We’re all aware of rom-com tropes where the nerd ends up with the prom-queen-level girl. In “Superbad,” a bumbling, just-outta-high-school kid gets to mall-romance the minxy Emma Stone at the finale. In “There’s Something About Mary,” after many shenanigans, Cameron Diaz chooses the scrotum-zipping dork over all other (even more unlikely) suitors. Add “Revenge of the Nerds” and “The 40-Year-Old Virgin,” and the list keeps going on and on.
And let’s not forget the classics where the insecure, invisible girl wins the affection of the stud guy. Patrick Swayze (plus some smooth footwork) teaches us that “Nobody puts Baby in the corner” and that nothing beats a buttressed swan dive; and, by the end of “16 Candles,” no one can even believe that Molly Ringwald gets to smooch her dreamy crush, Jake — and on her sweet sixteen! Sigh.
Less ubiquitous, it seems to me, are the iconic movies where the boy and girl start a lovely two-sided friendship that eventually blossoms into a doubly-lovely romance. There must be some — but maybe those movies score below a dismal 42% on the Rotten Tomatometer. (I will begrudgingly concede that “When Harry Met Sally” is an exception, but I really don’t remember much besides the food court faux-orgasm.)
This is what I imagine a romance-organically-sprouted-from-a-platonic-friendship movie to look like: 1.) Tom and Bella meet in dental school; 2.) They study together and, when they text/Facetime, the unsexy subject is generally bicuspids and dry sockets; 3.) Who the hell cares what else happens. It takes 12 hours and 38 minutes for their friendship to travel a tediously linear spectrum toward a blooming and very boring romance. Far before that, the audience has developed a collective and thankful narcolepsy.
Maybe the friendship-turned-romance theme just doesn’t work so well on the big screen. It seems, however, that it works pretty damn well in real life.
Danu Stinson, associate professor of psychology at the University of Victoria, has been exploring “relationship initiation” for 20 years. In her newest study, she has narrowed her scope to “friends-first relationship initiation,” which is a topic that, in Stinson’s estimation, has not been explored fully.
Stinson’s findings were predictable in a sense, but also enlightening. “She expected friends-first initiation to be common,” writes CNN’s Sarah Molano, “but she was surprised at how dominant it was in the research.” According to Stinson, two-thirds of romances started platonically, often from friendships that developed over months and even years. Plus, the prevalence of friends-first relationships seems to transcend age, ethnicity, and sexual orientation.
Though there is considerable amount published regarding the immediate spark of attraction, Stinson says there is a dearth of research that considers the friends-first phenom. One impediment lies in the cultural “heterosexist scripts” that can limit scientific inquiry. Stinson explains that today’s assumption is that “relationships start because sexual attraction prompts men to use bold and direct behaviors to make their interest known to women, while women focus on making themselves attractive and waiting for men to ‘make a move.’”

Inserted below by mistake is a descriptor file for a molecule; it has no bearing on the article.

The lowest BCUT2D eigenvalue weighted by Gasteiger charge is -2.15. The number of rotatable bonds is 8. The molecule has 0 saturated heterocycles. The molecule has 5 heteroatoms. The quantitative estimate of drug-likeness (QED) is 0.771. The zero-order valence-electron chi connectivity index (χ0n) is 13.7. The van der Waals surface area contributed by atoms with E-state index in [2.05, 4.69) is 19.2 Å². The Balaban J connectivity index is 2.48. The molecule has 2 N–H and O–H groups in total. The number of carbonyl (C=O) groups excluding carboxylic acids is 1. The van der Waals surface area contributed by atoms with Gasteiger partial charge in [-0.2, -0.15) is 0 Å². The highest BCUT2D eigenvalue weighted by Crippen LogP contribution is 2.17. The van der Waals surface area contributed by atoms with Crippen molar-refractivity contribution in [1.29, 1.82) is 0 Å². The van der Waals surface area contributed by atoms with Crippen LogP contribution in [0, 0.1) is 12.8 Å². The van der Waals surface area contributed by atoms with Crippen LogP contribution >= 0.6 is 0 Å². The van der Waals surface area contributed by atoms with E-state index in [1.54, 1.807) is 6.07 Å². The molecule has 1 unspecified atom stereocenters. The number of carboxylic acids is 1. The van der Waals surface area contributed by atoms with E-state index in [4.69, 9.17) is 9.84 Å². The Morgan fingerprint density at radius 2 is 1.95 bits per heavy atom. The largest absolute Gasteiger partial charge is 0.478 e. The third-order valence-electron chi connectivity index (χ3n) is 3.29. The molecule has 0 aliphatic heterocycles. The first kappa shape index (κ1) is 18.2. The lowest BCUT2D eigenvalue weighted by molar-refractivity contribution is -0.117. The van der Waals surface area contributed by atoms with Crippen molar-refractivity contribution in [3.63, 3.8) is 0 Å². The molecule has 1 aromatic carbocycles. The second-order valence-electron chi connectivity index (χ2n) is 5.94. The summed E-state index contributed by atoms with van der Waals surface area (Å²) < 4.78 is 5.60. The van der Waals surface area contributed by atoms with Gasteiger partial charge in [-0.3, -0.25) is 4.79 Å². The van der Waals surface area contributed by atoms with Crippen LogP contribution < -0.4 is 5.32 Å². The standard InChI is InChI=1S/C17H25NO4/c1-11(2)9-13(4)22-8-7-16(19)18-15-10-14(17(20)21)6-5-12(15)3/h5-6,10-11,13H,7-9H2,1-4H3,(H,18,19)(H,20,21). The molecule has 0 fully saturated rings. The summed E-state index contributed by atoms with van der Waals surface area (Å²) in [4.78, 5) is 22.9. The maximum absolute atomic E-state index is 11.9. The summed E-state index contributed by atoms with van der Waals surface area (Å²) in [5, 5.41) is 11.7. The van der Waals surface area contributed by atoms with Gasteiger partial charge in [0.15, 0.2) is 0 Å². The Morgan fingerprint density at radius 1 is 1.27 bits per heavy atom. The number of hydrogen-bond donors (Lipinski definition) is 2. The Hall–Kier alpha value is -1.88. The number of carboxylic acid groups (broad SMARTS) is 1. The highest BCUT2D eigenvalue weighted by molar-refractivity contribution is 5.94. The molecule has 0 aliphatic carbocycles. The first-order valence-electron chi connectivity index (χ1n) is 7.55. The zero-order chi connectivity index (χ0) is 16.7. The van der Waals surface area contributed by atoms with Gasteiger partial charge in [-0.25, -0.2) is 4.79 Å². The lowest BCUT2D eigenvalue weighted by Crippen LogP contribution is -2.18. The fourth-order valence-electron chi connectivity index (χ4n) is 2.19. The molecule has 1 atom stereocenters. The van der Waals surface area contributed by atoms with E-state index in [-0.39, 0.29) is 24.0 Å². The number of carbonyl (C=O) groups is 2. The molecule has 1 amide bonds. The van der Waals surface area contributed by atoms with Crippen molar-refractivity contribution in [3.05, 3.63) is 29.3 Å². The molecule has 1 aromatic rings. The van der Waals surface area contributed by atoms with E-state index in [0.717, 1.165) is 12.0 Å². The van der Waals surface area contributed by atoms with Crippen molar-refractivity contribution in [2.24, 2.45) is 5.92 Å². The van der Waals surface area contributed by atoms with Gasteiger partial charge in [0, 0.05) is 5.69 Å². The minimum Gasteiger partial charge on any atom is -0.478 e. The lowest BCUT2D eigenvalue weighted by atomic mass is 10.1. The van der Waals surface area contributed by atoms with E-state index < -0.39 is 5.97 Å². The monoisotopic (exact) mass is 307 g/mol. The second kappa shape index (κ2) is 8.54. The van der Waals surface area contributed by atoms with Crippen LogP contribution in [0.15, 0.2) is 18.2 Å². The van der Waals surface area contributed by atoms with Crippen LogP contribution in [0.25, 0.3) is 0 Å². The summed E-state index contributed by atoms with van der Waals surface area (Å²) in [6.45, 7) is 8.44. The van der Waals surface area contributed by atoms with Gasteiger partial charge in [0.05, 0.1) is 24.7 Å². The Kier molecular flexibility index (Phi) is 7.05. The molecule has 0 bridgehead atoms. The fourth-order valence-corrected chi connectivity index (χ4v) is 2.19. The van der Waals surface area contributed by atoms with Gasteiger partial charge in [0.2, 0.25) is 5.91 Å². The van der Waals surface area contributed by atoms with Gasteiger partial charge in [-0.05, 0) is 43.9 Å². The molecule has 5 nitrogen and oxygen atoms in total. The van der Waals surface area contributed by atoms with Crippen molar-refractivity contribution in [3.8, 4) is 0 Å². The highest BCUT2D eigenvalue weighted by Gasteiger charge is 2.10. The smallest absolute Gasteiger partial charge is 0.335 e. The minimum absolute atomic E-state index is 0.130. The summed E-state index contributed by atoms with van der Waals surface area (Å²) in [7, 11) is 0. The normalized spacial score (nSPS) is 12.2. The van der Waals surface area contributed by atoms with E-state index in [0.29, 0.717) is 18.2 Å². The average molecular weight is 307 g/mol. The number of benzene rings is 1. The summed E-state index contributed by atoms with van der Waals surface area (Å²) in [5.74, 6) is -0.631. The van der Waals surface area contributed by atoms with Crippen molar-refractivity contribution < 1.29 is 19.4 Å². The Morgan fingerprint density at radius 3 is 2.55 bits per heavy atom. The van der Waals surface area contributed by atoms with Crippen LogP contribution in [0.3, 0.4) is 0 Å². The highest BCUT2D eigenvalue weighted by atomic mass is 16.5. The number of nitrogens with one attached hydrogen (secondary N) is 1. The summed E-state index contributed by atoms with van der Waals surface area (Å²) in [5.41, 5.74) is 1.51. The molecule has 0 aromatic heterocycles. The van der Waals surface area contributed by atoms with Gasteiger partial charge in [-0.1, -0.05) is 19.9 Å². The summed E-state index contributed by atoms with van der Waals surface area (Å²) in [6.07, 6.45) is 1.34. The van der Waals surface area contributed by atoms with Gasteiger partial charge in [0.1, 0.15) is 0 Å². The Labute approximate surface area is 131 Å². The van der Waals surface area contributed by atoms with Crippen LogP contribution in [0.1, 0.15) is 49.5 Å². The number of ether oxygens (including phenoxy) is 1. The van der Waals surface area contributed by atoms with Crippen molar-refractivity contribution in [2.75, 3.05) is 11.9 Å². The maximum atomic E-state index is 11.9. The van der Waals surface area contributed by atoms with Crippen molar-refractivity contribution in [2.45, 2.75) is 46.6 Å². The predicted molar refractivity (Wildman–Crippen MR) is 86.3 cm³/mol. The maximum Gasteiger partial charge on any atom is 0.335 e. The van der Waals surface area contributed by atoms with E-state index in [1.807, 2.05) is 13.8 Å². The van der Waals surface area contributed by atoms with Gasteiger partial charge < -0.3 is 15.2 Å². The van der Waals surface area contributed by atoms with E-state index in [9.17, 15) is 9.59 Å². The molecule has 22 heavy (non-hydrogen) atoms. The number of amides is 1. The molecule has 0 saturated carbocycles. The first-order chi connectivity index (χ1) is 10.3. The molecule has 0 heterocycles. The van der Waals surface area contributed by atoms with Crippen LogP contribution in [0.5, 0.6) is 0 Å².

Simply put, since this is the trajectory male-female relationships are expected to take, researchers have not deviated from the script and explored other pathways. Stinson’s study is groundbreaking because it isn’t based on these entrenched beliefs about how romance must be initiated.
I’m going to out myself right now as a bonafide “entrenchee.” I tend to think of myself as progressive (for a Midwesterner), but I’ve clearly been hypnotized by the sexist constructs to which Stinson refers. After all, I love a good movie cliché, and I probably cheered a little bit when Baby was triumphantly and elegantly hoisted into the air. For decades, I’ve been picking Baby over those two medical students trudging towards romance in my imagined screenplay.
I think I was so enchanted by the idea of immediate sparks (one-sided or not) that I’ve been overlooking what the friendship-first script can look like. I, like so many others, have been conditioned to aggrandize the love-at-first-sight-fireworks-kiss. But what about the sweetness and sizzle of a smacker at 300th sight?
Stinson’s study may inadvertently challenge us to rethink our relationship expectations and biases. At the very least, she has opened the door to a new subject of inquiry. According to Joanne Davila, a professor of clinical psychology and director of the Relationship Development Center at Stony Brook University’s department of psychology, studies needs to continue to see if friends-first or dating-first initiation creates healthier and more stable long-term relationships. Are there appreciable differences?
What if future findings reveal that dating-first couples tended to develop secure, durable, and impenetrable connections? And what if friends-first couples, conversely, were likely to have protracted, volatile love affairs filled with dramatic breakups and passionate reunions? Hmmmmm, sounds compelling. Surely somebody could craft something Cannes-worthy out of that.
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